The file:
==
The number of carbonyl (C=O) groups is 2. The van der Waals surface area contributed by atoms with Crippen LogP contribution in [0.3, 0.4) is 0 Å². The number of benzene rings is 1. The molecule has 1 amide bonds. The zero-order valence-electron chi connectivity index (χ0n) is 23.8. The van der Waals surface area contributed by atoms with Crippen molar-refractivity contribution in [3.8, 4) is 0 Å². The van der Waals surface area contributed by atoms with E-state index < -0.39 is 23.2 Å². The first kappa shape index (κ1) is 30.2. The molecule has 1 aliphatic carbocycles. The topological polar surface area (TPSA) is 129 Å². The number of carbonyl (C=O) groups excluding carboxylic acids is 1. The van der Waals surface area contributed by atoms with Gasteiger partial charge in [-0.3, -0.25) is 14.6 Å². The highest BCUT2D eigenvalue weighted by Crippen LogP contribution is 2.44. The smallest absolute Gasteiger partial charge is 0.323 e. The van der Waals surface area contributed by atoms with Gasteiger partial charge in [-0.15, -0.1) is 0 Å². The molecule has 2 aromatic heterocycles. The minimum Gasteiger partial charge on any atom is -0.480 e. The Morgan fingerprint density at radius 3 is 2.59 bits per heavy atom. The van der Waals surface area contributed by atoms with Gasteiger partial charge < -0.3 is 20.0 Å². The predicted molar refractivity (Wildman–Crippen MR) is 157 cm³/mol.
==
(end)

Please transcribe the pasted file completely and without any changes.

The number of carbonyl (C=O) groups is 2. The van der Waals surface area contributed by atoms with Crippen LogP contribution in [0.3, 0.4) is 0 Å². The number of benzene rings is 1. The molecule has 1 amide bonds. The zero-order valence-electron chi connectivity index (χ0n) is 23.8. The van der Waals surface area contributed by atoms with Crippen molar-refractivity contribution in [3.8, 4) is 0 Å². The van der Waals surface area contributed by atoms with E-state index < -0.39 is 23.2 Å². The first kappa shape index (κ1) is 30.2. The molecule has 1 aliphatic carbocycles. The topological polar surface area (TPSA) is 129 Å². The number of carbonyl (C=O) groups excluding carboxylic acids is 1. The van der Waals surface area contributed by atoms with Gasteiger partial charge in [-0.3, -0.25) is 14.6 Å². The highest BCUT2D eigenvalue weighted by Crippen LogP contribution is 2.44. The smallest absolute Gasteiger partial charge is 0.323 e. The van der Waals surface area contributed by atoms with Gasteiger partial charge in [-0.15, -0.1) is 0 Å². The molecule has 2 aromatic heterocycles. The minimum Gasteiger partial charge on any atom is -0.480 e. The Morgan fingerprint density at radius 3 is 2.59 bits per heavy atom. The van der Waals surface area contributed by atoms with Gasteiger partial charge < -0.3 is 20.0 Å². The predicted molar refractivity (Wildman–Crippen MR) is 157 cm³/mol.